Mentoring Dennis Becker

Mentoring: Interview with Agile Coach Dennis Becker

Dennis Becker is an agile42 coach with a background in law, agile project management and human-centred design. In 2021 he joined the agile42 team, and experienced our mentoring-based onboarding processes. We asked him a few questions about what mentoring means to him, and why it's such a key part of agile business onboarding.

He shares his insights and reflections in the video below.

Register for October's free mentoring webinar to learn more about mentoring and ask questions.

Read the full interview transcript below:

Why is it important to have a mentor?

There are many ways in which a mentor can encourage and enable the personal as well as the professional development of another person. For example, they can help focusing on a goal or provide qualitative feedback.

In a company, the knowledge of a mentor can help in training and creating a high quality and productive workforce through mentoring programs. With the help of a mentor, the mentee can set personal as well as professional development goals themselves. At times when the mentee is having troubles completing a task or achieving a goal, you can go and ask the mentor for help. This encouragement may motivate the mentee to continue despite obstacles and a mentor can also recognize and articulate the strength of the mentee to instill confidence.

There's honest feedback that comes from a trusting mentoring relationship. Through building trust, the mentee understands that the constructive criticism he gets or may get is aimed to their growth and is not intended to to make them feel miserable. A mentor can expose weaknesses and point out opportunities for improvement to the mentee.

In a nutshell, the mentor can support your growth, help you setting goals, and offer encouragement and feedback.

How has agile42's mentoring made a difference to your onboarding experience?

When you start a new job, and perhaps even take a new position, the flood of new information and things can often leave you somewhat disorientated. It's just too much. At first, it can even be difficult to recognize your own value, and how you can best contribute.

By offering weekly mentoring from the first week on, agile42 was helping me a lot to quickly understand the context and procedures I was in and to quickly get my head around things. However, we paid special attention also to my individual development, which means that we picked out various topics which are important from my perspective in order to reach goals and to improve.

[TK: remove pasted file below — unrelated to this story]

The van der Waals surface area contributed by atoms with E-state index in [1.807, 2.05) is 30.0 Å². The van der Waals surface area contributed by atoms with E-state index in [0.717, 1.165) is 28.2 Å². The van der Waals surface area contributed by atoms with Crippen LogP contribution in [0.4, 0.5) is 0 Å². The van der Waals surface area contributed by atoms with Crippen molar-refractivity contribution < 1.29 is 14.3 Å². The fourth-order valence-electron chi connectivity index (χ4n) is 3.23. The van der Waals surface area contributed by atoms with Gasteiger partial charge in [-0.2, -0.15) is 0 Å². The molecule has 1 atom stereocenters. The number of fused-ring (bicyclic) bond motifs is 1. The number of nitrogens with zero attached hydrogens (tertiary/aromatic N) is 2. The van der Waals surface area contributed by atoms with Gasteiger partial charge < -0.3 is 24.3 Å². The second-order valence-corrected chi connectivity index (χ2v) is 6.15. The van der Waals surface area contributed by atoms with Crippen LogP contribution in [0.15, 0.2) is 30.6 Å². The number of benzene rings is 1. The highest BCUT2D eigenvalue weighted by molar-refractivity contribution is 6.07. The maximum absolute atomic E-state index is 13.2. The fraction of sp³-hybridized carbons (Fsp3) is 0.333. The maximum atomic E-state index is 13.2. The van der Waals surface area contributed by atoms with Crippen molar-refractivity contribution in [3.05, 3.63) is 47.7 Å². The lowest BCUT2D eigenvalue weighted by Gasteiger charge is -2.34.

Due to the situation with COVID, and the remote setup, the mentoring had a different importance, I think, than in previous jobs because it was more difficult to get a feeling for your work, for your colleagues, and what you actually do and with whom. So the mentoring was already helping me a lot to get started.

What is important when choosing a mentor?

What I think is important to consider when choosing a mentor is possible diversity. You will work closely with your mentor, and it's important that you harmonize with this person. Otherwise the relationship will feel a little bit strained or forced. But at the same time, you don't want to have someone who's just like you or your best friend, because you rather need someone who brings in a new perspective of things; who brings in diversity. And having this kind of mentor then helps you to step out of your comfort zone.

Secondly, trust is important. Trust is one of the greatest importance. After all, you will tell your mentor a lot of different things in confidence. In fact, this relationship will be most successful if your mentor trusts you as well as you trust your mentor. So build on this mutual trust to make the very best of your partnership.

Last but not least: expertise. You would like a mentor with enough experience to help you address your specific challenges. But that doesn't necessarily mean that you have to choose someone with the most years of work experience on their record. This isn't a matter of finding a mentor with the most years of experience or the greatest title. Instead, it's about choosing a mentor who has the knowledge as well as the experience to guide you along your own way.